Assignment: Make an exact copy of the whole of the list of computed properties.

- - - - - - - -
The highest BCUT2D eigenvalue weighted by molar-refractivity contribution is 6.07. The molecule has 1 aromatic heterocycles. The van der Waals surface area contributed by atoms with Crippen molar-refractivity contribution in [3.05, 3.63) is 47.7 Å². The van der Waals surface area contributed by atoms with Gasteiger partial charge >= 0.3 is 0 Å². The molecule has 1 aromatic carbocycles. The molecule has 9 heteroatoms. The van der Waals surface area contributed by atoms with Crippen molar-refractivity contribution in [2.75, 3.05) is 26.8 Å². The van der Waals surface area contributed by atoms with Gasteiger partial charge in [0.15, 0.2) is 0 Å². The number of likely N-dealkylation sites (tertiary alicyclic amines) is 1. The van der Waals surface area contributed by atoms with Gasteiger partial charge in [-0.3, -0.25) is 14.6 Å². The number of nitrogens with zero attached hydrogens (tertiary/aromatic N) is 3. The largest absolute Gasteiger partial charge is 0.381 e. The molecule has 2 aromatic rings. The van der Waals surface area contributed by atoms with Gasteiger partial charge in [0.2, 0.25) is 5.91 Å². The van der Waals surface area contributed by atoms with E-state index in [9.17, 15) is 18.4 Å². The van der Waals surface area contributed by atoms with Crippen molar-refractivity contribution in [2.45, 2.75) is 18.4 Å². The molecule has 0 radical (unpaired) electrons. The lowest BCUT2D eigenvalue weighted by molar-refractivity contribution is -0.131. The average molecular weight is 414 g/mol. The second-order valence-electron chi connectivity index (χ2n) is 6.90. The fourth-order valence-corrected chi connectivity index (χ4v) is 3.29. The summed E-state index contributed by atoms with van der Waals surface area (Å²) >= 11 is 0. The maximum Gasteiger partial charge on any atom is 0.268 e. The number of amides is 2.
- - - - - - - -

The highest BCUT2D eigenvalue weighted by molar-refractivity contribution is 6.07. The molecule has 1 aromatic heterocycles. The van der Waals surface area contributed by atoms with Crippen molar-refractivity contribution in [3.05, 3.63) is 47.7 Å². The van der Waals surface area contributed by atoms with Gasteiger partial charge >= 0.3 is 0 Å². The molecule has 1 aromatic carbocycles. The molecule has 9 heteroatoms. The van der Waals surface area contributed by atoms with Crippen molar-refractivity contribution in [2.75, 3.05) is 26.8 Å². The van der Waals surface area contributed by atoms with Gasteiger partial charge in [0.15, 0.2) is 0 Å². The number of likely N-dealkylation sites (tertiary alicyclic amines) is 1. The van der Waals surface area contributed by atoms with Gasteiger partial charge in [-0.3, -0.25) is 14.6 Å². The number of nitrogens with zero attached hydrogens (tertiary/aromatic N) is 3. The largest absolute Gasteiger partial charge is 0.381 e. The molecule has 2 aromatic rings. The van der Waals surface area contributed by atoms with Gasteiger partial charge in [0.2, 0.25) is 5.91 Å². The van der Waals surface area contributed by atoms with E-state index in [9.17, 15) is 18.4 Å². The van der Waals surface area contributed by atoms with Crippen molar-refractivity contribution in [2.45, 2.75) is 18.4 Å². The molecule has 0 radical (unpaired) electrons. The lowest BCUT2D eigenvalue weighted by molar-refractivity contribution is -0.131. The average molecular weight is 414 g/mol. The second-order valence-electron chi connectivity index (χ2n) is 6.90. The fourth-order valence-corrected chi connectivity index (χ4v) is 3.29. The summed E-state index contributed by atoms with van der Waals surface area (Å²) >= 11 is 0. The maximum Gasteiger partial charge on any atom is 0.268 e. The number of amides is 2.